Monthly Archives: November 2012

Irregular hedges at Montacute

At the Garden Media Awards* ceremony yesterday I was talking to Paula, a journalist, who had a lonicera hedge that had been squashed into a lop-sided shape by the snow. She went to some trouble to cloud-prune it, only to be informed by her teenage son that it “looked like a turd”. She eventually cut it down though she is planning to plant a new one, possibly beech.

This anecdote reminded me of the strange patterns of the yew hedges at Montacute in Somerset – the winter of 1947 left one hedge weighed down by snow and twisted into new shapes. But over the following years, the gardeners tended the result, and added the same effect to an opposing hedge, giving the garden an intentionally abstract feel.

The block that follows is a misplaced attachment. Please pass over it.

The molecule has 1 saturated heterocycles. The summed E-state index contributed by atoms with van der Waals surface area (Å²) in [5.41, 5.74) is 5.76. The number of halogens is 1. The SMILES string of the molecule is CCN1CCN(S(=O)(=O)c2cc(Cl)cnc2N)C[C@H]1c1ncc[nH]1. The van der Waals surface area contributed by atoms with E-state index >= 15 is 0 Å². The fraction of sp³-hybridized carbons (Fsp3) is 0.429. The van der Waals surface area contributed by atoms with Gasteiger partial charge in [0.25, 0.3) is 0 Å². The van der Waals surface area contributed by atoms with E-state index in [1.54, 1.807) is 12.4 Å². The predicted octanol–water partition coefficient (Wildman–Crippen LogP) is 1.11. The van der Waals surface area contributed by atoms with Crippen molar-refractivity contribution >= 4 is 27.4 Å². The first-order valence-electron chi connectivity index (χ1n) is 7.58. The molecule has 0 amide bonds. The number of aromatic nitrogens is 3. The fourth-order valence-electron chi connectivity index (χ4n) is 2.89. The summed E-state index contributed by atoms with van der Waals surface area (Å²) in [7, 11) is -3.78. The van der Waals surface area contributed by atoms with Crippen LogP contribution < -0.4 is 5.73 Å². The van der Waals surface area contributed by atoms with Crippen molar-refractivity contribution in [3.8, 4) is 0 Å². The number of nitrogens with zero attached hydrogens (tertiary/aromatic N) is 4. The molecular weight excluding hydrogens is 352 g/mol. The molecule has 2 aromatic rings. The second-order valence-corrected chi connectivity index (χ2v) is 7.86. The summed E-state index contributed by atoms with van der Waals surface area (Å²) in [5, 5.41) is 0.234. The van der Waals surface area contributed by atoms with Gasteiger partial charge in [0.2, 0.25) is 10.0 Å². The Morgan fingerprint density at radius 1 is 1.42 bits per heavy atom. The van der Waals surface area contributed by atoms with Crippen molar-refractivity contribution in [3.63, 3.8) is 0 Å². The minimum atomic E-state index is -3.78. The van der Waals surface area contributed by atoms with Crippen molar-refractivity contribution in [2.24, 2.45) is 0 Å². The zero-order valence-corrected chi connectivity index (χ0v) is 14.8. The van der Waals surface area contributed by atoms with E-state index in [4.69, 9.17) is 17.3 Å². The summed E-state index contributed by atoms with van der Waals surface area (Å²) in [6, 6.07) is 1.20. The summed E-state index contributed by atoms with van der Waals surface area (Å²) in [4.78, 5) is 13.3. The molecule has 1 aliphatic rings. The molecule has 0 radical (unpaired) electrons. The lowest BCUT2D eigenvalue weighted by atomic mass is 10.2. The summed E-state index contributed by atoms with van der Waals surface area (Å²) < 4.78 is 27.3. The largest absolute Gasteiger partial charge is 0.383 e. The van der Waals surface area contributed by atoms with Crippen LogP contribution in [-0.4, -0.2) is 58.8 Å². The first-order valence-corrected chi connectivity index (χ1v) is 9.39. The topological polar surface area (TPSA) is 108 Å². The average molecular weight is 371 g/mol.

There’s a nice picture of a rather precarious looking gardener at Montacute here.

* I didn’t win the inspirational book category, which was won by Led by the Land but the lunch was excellent and it was all good fun.

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Filed under Garden History, Historical Hedges, Topiary

British hedges

There’s a nice article about British hedges (which quotes from Hedge Britannia, as well as the classic Hedges, by Pollard, Moore and Hooper) at woodlands.co.uk – you can link to it here.

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Filed under Hedgelaying, Hedges and Biodiversity, Rural Britain